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Will Somebody Please Definitively Define The Generations?

A Snarketing post by Ron Shevlin, Director of Research at Cornerstone Advisors

I’ve often referred to Boomers and Gen Yers in my blog posts without defining exactly who I’m talking about. I use the definitions that Forrester Research has used for the past few years: Gen Yers are born between 1975-1990, Gen Xers 1964-1974, Boomers 1946-1963, and Seniors pre-1946.

And although I thought that the Millennials were born after 1990, more and more I’m seeing the terms Gen Y and Millennial used interchangeably.

I didn’t consider this blogworthy until I saw the Nov/Dec 2007 issue of BAI Banking Strategies magazine. An article titled Banking on the Future with Generation Y shows data from Javelin Research that contains the following note:

Baby boomers defined as people born between 1945 and 1965, Generation X between 1961 and 1981 and Generation Y between 1979 and 1999.”

Not only are these dates radically different from what I’ve used in the past, there’s a huge overlap! According to Javelin, if you were born between 1961 and 1965, then you are a Boomer and a Gen Xer. Born between 1979 and 1981? Then you’re an XYer (which genetically makes you a ….never mind).

This isn’t inconsequential. Of about 110 million households in the US, about 14 million would be classified as BoomerXers, and 5 million XYers.

We need a standard definition. Who’s in charge of this stuff?

Ron ShevlinRon Shevlin is Director of Research at Cornerstone Advisors. Get a copy of his best-selling book, Smarter Bank: Why Money Management is More Important Than Money Movement. And don't forget to follow him on Twitter at @rshevlin.

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  1. Amen to that. I’m a Millenial and Gen Y, depending on who you talk to. Someone needs to get those solidified. So I guess the the 60 Minutes anchor staff are “Seniors”.

  2. Ron,

    I actually like the overlap because of a couple of things.

    1. It pertains to me. Born in 1962, but definitely identify with the Gen Xers more so than the Boomers.

    2. In my research I found that WHEN you are born is as important as when the people that RAISED you were born. (was that grammatically correct?)

    EXAMPLE: One of my favorite pictures of my mom is when she’s playing Pinochle with her friend Opal, pregnant with my brother, smoking a cigarette and drinking a martini, listening to Haper’s Bizarre Feeling Groovy. I’m standing next to her (age 7) trying to figure out her next move.

    My mom’s parents were young when they had her, she was young when she had me.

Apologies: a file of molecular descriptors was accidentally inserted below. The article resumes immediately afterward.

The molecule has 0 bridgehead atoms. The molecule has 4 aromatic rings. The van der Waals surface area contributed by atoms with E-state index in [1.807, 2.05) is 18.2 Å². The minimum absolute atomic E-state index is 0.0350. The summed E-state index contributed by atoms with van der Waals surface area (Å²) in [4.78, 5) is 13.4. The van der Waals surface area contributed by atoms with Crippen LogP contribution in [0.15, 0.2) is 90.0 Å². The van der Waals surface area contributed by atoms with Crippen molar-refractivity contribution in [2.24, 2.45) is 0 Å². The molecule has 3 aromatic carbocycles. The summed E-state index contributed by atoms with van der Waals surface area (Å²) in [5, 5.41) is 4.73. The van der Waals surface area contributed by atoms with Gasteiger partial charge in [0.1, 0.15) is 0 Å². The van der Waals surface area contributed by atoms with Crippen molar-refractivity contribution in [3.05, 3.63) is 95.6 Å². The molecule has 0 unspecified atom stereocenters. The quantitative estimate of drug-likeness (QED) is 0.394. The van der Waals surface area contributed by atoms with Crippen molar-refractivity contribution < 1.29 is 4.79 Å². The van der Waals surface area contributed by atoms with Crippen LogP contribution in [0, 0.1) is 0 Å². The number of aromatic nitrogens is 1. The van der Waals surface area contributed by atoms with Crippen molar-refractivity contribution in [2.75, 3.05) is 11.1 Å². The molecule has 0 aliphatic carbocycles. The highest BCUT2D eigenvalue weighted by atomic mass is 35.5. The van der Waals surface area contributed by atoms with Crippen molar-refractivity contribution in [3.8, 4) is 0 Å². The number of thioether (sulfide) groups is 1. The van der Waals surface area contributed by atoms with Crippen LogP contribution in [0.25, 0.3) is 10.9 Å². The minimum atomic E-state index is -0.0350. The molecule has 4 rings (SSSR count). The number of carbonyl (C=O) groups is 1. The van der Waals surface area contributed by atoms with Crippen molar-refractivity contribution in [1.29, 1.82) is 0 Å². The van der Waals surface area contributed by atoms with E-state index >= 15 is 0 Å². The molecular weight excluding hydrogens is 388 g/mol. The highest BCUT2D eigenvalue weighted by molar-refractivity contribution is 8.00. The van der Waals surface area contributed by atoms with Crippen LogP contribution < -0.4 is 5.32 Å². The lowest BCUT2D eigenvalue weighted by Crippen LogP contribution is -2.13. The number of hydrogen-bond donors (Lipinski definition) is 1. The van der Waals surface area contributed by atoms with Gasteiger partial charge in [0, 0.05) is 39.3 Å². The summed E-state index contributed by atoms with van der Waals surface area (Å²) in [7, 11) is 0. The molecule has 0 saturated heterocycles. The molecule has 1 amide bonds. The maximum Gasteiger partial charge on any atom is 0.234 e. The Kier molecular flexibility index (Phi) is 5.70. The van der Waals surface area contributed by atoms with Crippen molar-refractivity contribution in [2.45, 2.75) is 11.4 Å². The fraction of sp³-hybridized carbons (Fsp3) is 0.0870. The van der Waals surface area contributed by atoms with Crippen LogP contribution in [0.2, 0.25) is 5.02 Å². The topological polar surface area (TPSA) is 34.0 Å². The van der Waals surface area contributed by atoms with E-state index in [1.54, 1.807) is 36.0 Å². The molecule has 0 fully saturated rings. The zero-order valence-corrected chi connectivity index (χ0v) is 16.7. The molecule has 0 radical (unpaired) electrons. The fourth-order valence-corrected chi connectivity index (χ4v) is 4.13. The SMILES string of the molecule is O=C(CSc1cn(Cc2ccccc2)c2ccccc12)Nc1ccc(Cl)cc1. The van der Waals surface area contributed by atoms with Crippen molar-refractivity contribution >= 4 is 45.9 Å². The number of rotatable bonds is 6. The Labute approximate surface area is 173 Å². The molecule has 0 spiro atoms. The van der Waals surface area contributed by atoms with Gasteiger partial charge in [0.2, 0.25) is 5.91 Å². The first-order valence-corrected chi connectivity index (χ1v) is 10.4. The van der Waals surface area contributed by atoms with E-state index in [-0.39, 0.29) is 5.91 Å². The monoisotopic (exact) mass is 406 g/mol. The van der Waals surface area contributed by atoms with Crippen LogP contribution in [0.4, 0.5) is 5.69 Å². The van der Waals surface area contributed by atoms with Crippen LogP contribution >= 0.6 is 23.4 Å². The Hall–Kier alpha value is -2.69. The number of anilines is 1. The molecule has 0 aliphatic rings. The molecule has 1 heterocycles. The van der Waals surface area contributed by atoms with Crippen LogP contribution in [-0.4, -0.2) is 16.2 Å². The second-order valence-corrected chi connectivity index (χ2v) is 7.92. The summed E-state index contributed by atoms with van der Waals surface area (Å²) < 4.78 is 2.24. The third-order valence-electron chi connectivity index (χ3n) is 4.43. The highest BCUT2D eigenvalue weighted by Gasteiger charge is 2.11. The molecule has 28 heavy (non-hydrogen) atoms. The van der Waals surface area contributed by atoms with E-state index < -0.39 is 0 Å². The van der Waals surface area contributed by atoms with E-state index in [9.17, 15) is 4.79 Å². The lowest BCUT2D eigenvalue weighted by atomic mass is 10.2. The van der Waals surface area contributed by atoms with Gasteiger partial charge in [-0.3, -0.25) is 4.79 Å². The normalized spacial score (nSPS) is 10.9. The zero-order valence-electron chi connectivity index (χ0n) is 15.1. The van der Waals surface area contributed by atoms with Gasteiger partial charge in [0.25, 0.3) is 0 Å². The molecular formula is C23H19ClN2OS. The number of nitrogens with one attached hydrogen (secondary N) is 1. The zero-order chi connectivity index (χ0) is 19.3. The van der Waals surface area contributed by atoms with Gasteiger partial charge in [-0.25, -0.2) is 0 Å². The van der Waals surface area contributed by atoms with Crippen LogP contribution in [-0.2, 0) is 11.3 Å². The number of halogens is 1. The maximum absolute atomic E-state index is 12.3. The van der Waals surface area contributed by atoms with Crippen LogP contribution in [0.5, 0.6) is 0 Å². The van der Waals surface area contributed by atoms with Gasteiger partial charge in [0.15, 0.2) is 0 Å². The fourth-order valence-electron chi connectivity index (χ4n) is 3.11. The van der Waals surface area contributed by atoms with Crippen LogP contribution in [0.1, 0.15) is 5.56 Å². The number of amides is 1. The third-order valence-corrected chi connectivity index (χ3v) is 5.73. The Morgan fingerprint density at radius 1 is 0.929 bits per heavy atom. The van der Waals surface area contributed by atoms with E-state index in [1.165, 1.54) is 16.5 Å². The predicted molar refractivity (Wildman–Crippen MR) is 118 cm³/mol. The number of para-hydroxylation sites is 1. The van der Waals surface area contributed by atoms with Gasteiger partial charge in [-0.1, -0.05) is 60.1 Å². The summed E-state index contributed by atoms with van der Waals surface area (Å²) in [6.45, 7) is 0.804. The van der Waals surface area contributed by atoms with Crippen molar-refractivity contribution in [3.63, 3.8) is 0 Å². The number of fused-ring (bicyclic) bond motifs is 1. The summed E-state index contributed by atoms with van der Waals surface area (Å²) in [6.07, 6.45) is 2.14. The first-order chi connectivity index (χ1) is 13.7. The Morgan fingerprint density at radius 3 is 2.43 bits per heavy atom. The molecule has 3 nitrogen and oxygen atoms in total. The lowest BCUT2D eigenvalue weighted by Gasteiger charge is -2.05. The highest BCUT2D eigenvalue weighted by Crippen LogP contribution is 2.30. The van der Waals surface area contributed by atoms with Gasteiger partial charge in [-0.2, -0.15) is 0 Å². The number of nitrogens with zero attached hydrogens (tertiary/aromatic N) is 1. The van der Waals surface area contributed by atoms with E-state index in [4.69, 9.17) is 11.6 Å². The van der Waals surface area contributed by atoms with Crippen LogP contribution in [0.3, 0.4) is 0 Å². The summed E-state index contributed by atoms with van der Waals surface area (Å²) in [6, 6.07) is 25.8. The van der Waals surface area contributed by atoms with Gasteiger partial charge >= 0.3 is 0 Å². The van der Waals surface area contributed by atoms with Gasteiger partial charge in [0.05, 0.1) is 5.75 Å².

SIDEBAR: I chose not to have kids, btw. I thought it best. (PS – my brother is the father of three beautiful children and works for IBM – he rocks!)

    A good friend of mine, only 4 years older was raised by a mom that grew up during the depression. She would lay her used paper towels out to dry so she could get one more swipe with them. Totally different values than I was raised with.

    I think these surveys miss that point altogether. 50% of your influence comes from the environment (outside) and 50% from the values of your parents (and the generation that raised them).

  3. @Denise – Don’t you knock pinchole. There is quite a few Gen Y’ers who love that game!

  4. Jeffry Pilcher says:

    I’m Gen X on the outside, Gen Y on the inside.

  5. Jeffry Pilcher says:

    @Robbie: I think I’d rather play “pinochle” than “pinchole” (owww!) πŸ˜‰

  6. JP: Go easy on Robbie. Spelling and grammar (“there is quite a few Gen Yers”) are not the Gen Yers’ strong suits.

  7. Actually, I am sick and tired of hearing anything at all about generations and marketing to/at them. People are people, and people hold an infinite and diverse array of attitudes and beliefs. Age is simply how many revolutions around the sun you’ve participated in this planet. We all know young kids who act as if they are old people, and old people who have a youthful attitude. I’m far more interested in psychographics than demographics, and age (and therefore “generation”) is part of old-school thinking about demographics.

    In the old days, we had much more of a homogenous society, so it was useful to label an entire generation in one seething lump of humanity. Now that the information/internet revolution is happening around us, diversity of people is flourishing more than ever before, rendering the lumping of millions of people together in one broad stroke, based on planetary revolutions, a rather silly and pointless exercise.

    This is a big part of the problem in the current financial industry. Management is targeting age groups (meaningless) rather than what can I do that is important to different types of people (meaningful).

  8. Denise and Morriss both have great points. I was born in ’75 and I consider myself to be a Gen Xer, based on descriptions, but I tend to hang out with more Gen Yers. We get along, but there are definite differences in the way we see things — even with friends who are as little as four years younger than I am. I think most of it has to do with my parents having me at an older age and them being conservative in a lot of ways.

  9. I want to learn pinchole……sound fun.

  10. oops – i meant sounds fun.

  11. Morriss: The generations matter. Big time. Denise’s points about the values are one component of why. I would take that one step further and say it’s because of the shared values that [many] members of a generation have. Second, generations matter because of the experiences that occur that help shape those shared values that members of future generations don’t experience. To the early boomers it was Kennedy’s assassination, My Lai, and a few others. To later boomers, it was Watergate, and on it goes. These events shape the psyche of a LOT of people which makes understanding generations so important for marketers.

  12. Chad Gramling says:

    This very topic has frustrated me for years. Never mind the inability to place segments of individuals into a nice and neat little group so I can apply some magic formula to make them like me; rather, being born in 1976, I cannot even identify which neat little groups I belong in. I guess I am a Young Gen-X or an Old Gen-Y. Ironically though, my values are probably more consistent with the GI generation of my grandparents than that of my own (or my parents) anyway.